Faith, Leadership, Life

Less stuff. More joy.

I like stuff. A lot.

In fact I’ve spent most of my life trying to accumulate more of it.

I’ve got hobbies that require stuff. Kayaks (different ones for different situations), paddles, spray skirts, helmets, glove like things, bikes, climbing gear, camping gear, hunting gear, climbing gear, camping gear. Hell, I’ve got a shed full of gear of different kinds. But the truth is I only use a fraction of it on a yearly basis. The same is true for the stuff in my garage, and the stuff in my kitchen, and certainly the stuff in my closet, and my junk drawer. It turns out that I don’t use 80% of the stuff I own.

But, having stuff is the point right? Stuff brings happiness. Doesn’t it?

I remember as a young boy lusting after some new toy. If I could just have a set of walkie talkies then I’d be happy. As a man the objects of my affection just became more expensive . . . if I could just have an iPad, that new watch with GPS, the list goes on and on.

But stuff has baggage. If you’re not patient, and I wasn’t, stuff brings with it debt. I’ve realized that for most of my adult life a large part of our monthly budget has been used to make payments to credit cards that were used to buy stuff. Tens of thousands of dollars of stuff, most of which I don’t even remember buying. Sure, some of the debt we’ve accumulated over the decades was emergencies like groceries and house payments, but if I didn’t have so much stuff I could probably have afforded to pay cash for those necessities.

I’ve been addicted to stuff. I’ve got my self worth from stuff. I’ve thought of success as having stuff. But it’s all a farce.

Too much stuff just gets in the way. It’s clutter. It’s a distraction. And it certainly doesn’t bring happiness.

I’m sick and tired of being ruled by stuff. A wise man once wrote, “where you’re treasure is, there will your heart be also.” Whatever you treasure, is what your heart desires. I don’t want to treasure stuff above people. I don’t want to treasure stuff above experiences. I’m sick and tired of being ruled by stuff and having my budget ruled by my payments for it.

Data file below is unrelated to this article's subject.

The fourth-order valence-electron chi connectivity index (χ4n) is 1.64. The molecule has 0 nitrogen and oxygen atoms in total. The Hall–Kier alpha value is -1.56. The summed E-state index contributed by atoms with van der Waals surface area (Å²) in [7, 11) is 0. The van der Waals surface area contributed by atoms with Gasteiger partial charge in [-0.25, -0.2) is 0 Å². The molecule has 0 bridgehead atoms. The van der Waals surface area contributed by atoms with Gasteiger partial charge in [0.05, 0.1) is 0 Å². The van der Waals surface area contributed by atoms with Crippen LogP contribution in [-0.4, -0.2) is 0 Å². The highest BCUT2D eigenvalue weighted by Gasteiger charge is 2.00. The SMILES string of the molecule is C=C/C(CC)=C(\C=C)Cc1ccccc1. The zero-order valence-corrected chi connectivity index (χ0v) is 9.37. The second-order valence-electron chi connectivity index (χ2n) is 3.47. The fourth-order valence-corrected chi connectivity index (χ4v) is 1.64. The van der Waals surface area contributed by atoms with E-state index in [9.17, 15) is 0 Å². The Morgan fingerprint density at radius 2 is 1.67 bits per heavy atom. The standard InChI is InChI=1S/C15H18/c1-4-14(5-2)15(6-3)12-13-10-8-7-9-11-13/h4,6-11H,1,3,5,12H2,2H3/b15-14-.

It turns out that the less stuff I have the less distracted I am. I gave away half my clothes. My closet looks cleaner. I feel relaxed there now. And I can find the clothes I actually want. I’ve sold a bunch of my gear and now I can actually find what I need when I need it. We cleared bags and bags of stuff out of our kids rooms and the same is true. Less mess, more joy.

The same thing is true of my calendar. When I look at my calendar and it’s not full I’m able to relax. When I have back to back appointments I feel the tension of busyness.

I want to find a way for our family to live simply. To not be ruled by stuff and the desire for more. To love each other and the experiences that we have together.

I think we’re just beginning this journey. The journey to contentment. A long time ago a guy named Timothy said, “True godliness with contentment is itself great wealth.” It seems to me that godliness with contentment is the opposite of the American Way. We’re ungodly and never content. I want to be content. I want to be satisfied with what I have for today. It’s not that I don’t want to achieve or have goals. But I don’t want to have them at the expense of living in the present. I want to be present with my wife, kids, friends and coworkers. I want to be engaged with them in their worlds and invite them into mine. I want our family to share adventure together. To share passions. To love life together rather than always be longing for something we don’t have yet.

I want less stuff and more joy.

[HT Joshua Becker]


Please unsubscribe from my blog

Hey, Jon Dale here. You’re getting this because you’re subscribed to my blog (or maybe you’re actually reading this on my site right now).

If this in your inbox and you don’t remember me, no big deal, just click unsubscribe at the bottom of this message.

My guess is you haven’t noticed, but I’ve not posted much in the last several years. I used to post pretty regularly, mostly about business and marketing stuff. Then several years ago I decided to take a one year break from blogging.

About twice a year I’d get inspired and write something. But the truth is I really felt like I’d lost my voice. Usually when I’d sit down to write I wasn’t sure what to write about. The stuff that I used to write about just didn’t excite me in quite the same way any more. So rather than posting for the sake of posting, my one year blogging sabbatical became a four year blogging sabbatical.